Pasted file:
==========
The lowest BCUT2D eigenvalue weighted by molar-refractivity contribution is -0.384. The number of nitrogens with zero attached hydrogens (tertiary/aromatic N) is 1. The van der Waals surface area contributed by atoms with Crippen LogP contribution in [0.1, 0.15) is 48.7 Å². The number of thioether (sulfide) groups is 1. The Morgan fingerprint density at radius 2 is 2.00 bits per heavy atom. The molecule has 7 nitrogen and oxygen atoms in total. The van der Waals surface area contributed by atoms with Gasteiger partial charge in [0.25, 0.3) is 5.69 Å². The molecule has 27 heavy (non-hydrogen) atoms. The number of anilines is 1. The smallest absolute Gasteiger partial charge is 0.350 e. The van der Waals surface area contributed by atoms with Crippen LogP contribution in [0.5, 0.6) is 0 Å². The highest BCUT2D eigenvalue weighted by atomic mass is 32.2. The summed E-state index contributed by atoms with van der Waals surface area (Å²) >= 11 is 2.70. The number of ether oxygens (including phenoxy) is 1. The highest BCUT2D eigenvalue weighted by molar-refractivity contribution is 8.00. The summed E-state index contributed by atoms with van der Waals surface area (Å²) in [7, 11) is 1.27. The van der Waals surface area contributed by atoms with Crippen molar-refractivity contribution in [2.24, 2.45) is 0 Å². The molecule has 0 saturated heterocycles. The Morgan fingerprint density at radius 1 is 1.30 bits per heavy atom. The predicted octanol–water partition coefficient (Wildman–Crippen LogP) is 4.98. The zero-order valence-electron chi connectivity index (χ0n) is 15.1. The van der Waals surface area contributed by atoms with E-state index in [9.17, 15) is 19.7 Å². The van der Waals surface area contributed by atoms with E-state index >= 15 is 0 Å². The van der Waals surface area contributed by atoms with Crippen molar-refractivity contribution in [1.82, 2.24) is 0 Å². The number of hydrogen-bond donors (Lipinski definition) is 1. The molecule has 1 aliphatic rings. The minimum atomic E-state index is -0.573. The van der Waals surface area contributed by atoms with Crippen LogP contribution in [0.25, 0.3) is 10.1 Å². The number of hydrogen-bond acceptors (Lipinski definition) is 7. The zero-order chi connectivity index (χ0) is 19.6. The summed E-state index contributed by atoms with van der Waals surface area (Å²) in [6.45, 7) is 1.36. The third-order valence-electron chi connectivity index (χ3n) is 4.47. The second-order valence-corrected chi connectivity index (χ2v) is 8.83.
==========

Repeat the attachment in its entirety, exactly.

The lowest BCUT2D eigenvalue weighted by molar-refractivity contribution is -0.384. The number of nitrogens with zero attached hydrogens (tertiary/aromatic N) is 1. The van der Waals surface area contributed by atoms with Crippen LogP contribution in [0.1, 0.15) is 48.7 Å². The number of thioether (sulfide) groups is 1. The Morgan fingerprint density at radius 2 is 2.00 bits per heavy atom. The molecule has 7 nitrogen and oxygen atoms in total. The van der Waals surface area contributed by atoms with Gasteiger partial charge in [0.25, 0.3) is 5.69 Å². The molecule has 27 heavy (non-hydrogen) atoms. The number of anilines is 1. The smallest absolute Gasteiger partial charge is 0.350 e. The van der Waals surface area contributed by atoms with Crippen LogP contribution in [0.5, 0.6) is 0 Å². The highest BCUT2D eigenvalue weighted by atomic mass is 32.2. The summed E-state index contributed by atoms with van der Waals surface area (Å²) >= 11 is 2.70. The number of ether oxygens (including phenoxy) is 1. The highest BCUT2D eigenvalue weighted by molar-refractivity contribution is 8.00. The summed E-state index contributed by atoms with van der Waals surface area (Å²) in [7, 11) is 1.27. The van der Waals surface area contributed by atoms with Crippen molar-refractivity contribution in [2.24, 2.45) is 0 Å². The molecule has 0 saturated heterocycles. The Morgan fingerprint density at radius 1 is 1.30 bits per heavy atom. The predicted octanol–water partition coefficient (Wildman–Crippen LogP) is 4.98. The zero-order valence-electron chi connectivity index (χ0n) is 15.1. The van der Waals surface area contributed by atoms with E-state index in [9.17, 15) is 19.7 Å². The van der Waals surface area contributed by atoms with E-state index >= 15 is 0 Å². The van der Waals surface area contributed by atoms with Crippen molar-refractivity contribution in [1.82, 2.24) is 0 Å². The number of hydrogen-bond donors (Lipinski definition) is 1. The molecule has 1 aliphatic rings. The minimum atomic E-state index is -0.573. The van der Waals surface area contributed by atoms with Crippen LogP contribution in [0.25, 0.3) is 10.1 Å². The number of hydrogen-bond acceptors (Lipinski definition) is 7. The zero-order chi connectivity index (χ0) is 19.6. The summed E-state index contributed by atoms with van der Waals surface area (Å²) in [6.45, 7) is 1.36. The third-order valence-electron chi connectivity index (χ3n) is 4.47. The second-order valence-corrected chi connectivity index (χ2v) is 8.83.